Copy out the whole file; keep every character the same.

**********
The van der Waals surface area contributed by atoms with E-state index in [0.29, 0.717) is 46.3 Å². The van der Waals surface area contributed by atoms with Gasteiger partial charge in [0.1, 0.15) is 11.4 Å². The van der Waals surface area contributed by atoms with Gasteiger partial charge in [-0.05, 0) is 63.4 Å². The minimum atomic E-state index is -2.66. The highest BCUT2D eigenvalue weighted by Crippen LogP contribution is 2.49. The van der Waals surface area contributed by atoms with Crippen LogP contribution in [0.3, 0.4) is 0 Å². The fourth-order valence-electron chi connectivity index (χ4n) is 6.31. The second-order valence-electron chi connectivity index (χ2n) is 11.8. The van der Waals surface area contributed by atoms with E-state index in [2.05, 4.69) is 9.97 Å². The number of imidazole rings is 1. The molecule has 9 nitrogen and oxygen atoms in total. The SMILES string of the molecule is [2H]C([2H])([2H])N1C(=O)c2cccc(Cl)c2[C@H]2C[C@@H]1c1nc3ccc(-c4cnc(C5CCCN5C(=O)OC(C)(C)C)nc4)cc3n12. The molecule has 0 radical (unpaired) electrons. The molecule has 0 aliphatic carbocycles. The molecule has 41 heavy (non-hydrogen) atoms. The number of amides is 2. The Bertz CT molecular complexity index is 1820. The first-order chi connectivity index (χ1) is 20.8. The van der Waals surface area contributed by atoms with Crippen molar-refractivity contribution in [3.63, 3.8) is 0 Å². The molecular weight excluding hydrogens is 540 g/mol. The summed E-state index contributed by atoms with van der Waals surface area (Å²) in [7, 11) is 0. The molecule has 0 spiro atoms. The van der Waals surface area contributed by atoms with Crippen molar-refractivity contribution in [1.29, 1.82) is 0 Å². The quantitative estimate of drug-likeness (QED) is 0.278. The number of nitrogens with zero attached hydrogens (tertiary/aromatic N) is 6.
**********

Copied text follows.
The van der Waals surface area contributed by atoms with E-state index in [0.29, 0.717) is 46.3 Å². The van der Waals surface area contributed by atoms with Gasteiger partial charge in [0.1, 0.15) is 11.4 Å². The van der Waals surface area contributed by atoms with Gasteiger partial charge in [-0.05, 0) is 63.4 Å². The minimum atomic E-state index is -2.66. The highest BCUT2D eigenvalue weighted by Crippen LogP contribution is 2.49. The van der Waals surface area contributed by atoms with Crippen LogP contribution in [0.3, 0.4) is 0 Å². The fourth-order valence-electron chi connectivity index (χ4n) is 6.31. The second-order valence-electron chi connectivity index (χ2n) is 11.8. The van der Waals surface area contributed by atoms with E-state index in [2.05, 4.69) is 9.97 Å². The number of imidazole rings is 1. The molecule has 9 nitrogen and oxygen atoms in total. The SMILES string of the molecule is [2H]C([2H])([2H])N1C(=O)c2cccc(Cl)c2[C@H]2C[C@@H]1c1nc3ccc(-c4cnc(C5CCCN5C(=O)OC(C)(C)C)nc4)cc3n12. The molecule has 0 radical (unpaired) electrons. The molecule has 0 aliphatic carbocycles. The molecule has 41 heavy (non-hydrogen) atoms. The number of amides is 2. The Bertz CT molecular complexity index is 1820. The first-order chi connectivity index (χ1) is 20.8. The van der Waals surface area contributed by atoms with Crippen molar-refractivity contribution in [3.63, 3.8) is 0 Å². The molecular weight excluding hydrogens is 540 g/mol. The summed E-state index contributed by atoms with van der Waals surface area (Å²) in [7, 11) is 0. The molecule has 0 spiro atoms. The van der Waals surface area contributed by atoms with Crippen molar-refractivity contribution in [1.29, 1.82) is 0 Å². The quantitative estimate of drug-likeness (QED) is 0.278. The number of nitrogens with zero attached hydrogens (tertiary/aromatic N) is 6.